Food Importers Facing New Enforcement Environment for Foreign Supplier Verification Programs
Deborah Stern & Domenic Veneziano
More than a decade after the Food and Drug Administration first started requiring food importers to implement foreign supplier verification programs, the clock is now ticking for importers to avoid consequences for noncompliance as FDA turns its full attention to enforcement.
Under the Food Safety Modernization Act enacted in 2011, U.S. importers must develop, maintain and follow an FSVP for each food from each foreign supplier that they import into the U.S. FSVPs must provide adequate assurance that the foreign supplier is producing the food using processes and procedures that provide at least the same level of public health protection as those required under section 418 (hazard analysis and risk-based preventative controls) or section 419 (standards for produce safety) of the U.S. Food, Drug, and Cosmetic Act. Importers must also ensure that the product is not adulterated or misbranded in accordance with sections 402 and 403(w) of the act.
When FDA finds that an importer has violated the agency’s FSVP regulations it issues a warning letter, which comprises the first notice of noncompliance and allows the importer a set period to correct the violation. If the importer does not act promptly, FDA may place it on an import alert, which allows the agency to refuse imports of subject goods.
Even though FSVP requirements have been in place for many years, the most-recent report from FDA indicates that failing to develop an FSVP still ranks as the most-common violation. Also frequently seen are problems with:
• establishing adequate written procedures to ensure that foods are imported only from approved foreign suppliers;
• conducting foreign supplier verification activities;
• documenting evaluations (or the review of third-party evaluations) to determine a foreign supplier's performance and the risk posed by the imported food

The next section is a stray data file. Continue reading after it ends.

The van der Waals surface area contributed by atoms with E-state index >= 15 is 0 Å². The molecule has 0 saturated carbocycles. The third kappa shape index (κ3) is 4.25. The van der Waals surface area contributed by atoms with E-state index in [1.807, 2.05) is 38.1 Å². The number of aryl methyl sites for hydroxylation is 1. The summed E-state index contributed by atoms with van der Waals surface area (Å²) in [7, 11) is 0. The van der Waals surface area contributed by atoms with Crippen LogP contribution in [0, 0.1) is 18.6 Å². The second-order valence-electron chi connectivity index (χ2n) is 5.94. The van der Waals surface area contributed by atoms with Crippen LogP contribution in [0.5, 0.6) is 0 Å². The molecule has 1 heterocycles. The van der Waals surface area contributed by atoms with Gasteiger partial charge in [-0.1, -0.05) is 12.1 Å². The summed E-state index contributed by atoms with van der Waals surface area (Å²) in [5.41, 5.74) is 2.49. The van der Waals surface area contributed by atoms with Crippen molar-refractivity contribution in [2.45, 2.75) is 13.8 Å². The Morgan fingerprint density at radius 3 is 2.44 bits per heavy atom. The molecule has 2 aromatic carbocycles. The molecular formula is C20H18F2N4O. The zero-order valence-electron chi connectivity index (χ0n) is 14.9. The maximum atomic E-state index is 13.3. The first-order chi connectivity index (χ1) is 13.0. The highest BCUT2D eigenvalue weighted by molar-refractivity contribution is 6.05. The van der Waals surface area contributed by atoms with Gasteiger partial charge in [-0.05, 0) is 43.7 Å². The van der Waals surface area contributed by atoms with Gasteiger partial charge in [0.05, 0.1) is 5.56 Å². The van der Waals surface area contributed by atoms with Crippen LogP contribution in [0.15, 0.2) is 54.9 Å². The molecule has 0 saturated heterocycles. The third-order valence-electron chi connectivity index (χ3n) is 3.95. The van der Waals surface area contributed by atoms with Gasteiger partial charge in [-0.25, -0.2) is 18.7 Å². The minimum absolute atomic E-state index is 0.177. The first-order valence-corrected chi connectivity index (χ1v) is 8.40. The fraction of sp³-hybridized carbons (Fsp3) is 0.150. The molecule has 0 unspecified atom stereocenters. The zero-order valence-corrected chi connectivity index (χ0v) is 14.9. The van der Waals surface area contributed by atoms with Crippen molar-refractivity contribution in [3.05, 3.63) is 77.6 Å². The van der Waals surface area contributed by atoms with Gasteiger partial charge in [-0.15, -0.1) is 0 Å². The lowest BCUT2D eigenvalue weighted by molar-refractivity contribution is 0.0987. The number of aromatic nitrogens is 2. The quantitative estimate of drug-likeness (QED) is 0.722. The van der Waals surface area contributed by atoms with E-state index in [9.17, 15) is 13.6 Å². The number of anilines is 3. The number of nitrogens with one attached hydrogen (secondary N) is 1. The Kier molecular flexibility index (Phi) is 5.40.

• the frequency of verification activities that seek to assure the compliance of imported foods; and
• identifying hazards requiring controls in a hazard analysis.
One of the possible explanations for these continued problems is that FDA enforcement has been less-than-robust. However, that may be about to change.
In January 2023, FDA made available its final guidance on how food importers can comply with FSVP requirements. Since then, the agency has increased its inspectional presence and plans to do more inspections than in FY 2022.
With FDA now turning its full attention to enforcement, importers should act quickly to meet any and all FSVP requirements they have not yet complied with. Failure to do so could result in measures that could damage their reputation or even jeopardize their business.
About the Authors
Deborah Stern is a member in the Import and Export Practice Group of Sandler, Travis & Rosenberg, P.A., resident in the Miami office. She advises domestic and multinational clients on both U.S. and foreign customs compliance and other trade matters. She concentrates her practice in traditional customs areas, such as tariff classification, seizures and penalties, country of origin marking, valuation, trademark infringement, broker compliance, bonded warehouses, government procurement, trade preference programs and free trade agreements, as well as the World Customs Organization’s Harmonized System.
Domenic Veneziano provides advice on the importation of FDA-regulated commodities and the resolution of problems that may occur as an independent consultant to Sandler, Travis & Rosenberg, P.A. He also evaluates medical device and food facilities to determine compliance with good manufacturing practice regulations and the Food Safety Modernization Act and assists clients in correcting any deviations found during FDA inspections or third-party audits. He served as director of the FDA’s Division of Import Operations for more than 10 years and was a frequent speaker at AFI events while in that role.
About Sandler, Travis & Rosenberg, P.A.
Sandler, Travis & Rosenberg, P.A. is a premier international trade law and government relations firm for customs, import and export matters. The firm has been a member of the Association of Food Industries for 35+ years.
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